When trained steps are not self explanatory, step notes are very helpful! They would be even more helpful if you could tell they exist or not :)
A short use case (based on a mostly true story)
QA#2 attempts to edit a test that QA#1 wrote.
QA#2 is confused about a step in QA#1's test.
But QA#1 is tied up in a very important meeting with his boss trying to convince her that she should up the company's monthly mabl run count!
QA#1 left wonderfully helpful comments on several confusing test steps, but QA#2 had no idea they were there :(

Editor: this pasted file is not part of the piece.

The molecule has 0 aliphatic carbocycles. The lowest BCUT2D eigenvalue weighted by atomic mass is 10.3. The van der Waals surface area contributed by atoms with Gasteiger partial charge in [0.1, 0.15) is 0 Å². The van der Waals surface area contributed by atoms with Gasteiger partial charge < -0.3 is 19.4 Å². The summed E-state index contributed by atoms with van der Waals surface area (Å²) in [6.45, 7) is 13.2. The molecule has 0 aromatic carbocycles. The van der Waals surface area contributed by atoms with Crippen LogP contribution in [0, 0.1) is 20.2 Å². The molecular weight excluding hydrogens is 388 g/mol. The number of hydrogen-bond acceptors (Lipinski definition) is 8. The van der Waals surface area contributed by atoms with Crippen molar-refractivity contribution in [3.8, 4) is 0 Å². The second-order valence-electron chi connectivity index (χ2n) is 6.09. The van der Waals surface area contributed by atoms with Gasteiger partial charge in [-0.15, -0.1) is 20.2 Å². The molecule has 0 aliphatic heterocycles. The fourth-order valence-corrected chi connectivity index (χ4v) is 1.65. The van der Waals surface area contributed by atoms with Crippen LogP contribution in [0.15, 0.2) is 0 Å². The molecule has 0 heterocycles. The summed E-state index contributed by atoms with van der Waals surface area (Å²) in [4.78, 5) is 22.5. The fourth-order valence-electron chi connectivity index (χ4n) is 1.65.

So to attempt to fix the problem, QA#2 spends 3 hours chatting with mabl tech support trying to figure out how SVG element query selectors and path definitions work because he had no way of knowing that QA#1 already annotated a workaround in a step note comment.
But QA#2 eventually figured it out, the company continued to use mabl, and they all lived happily ever after!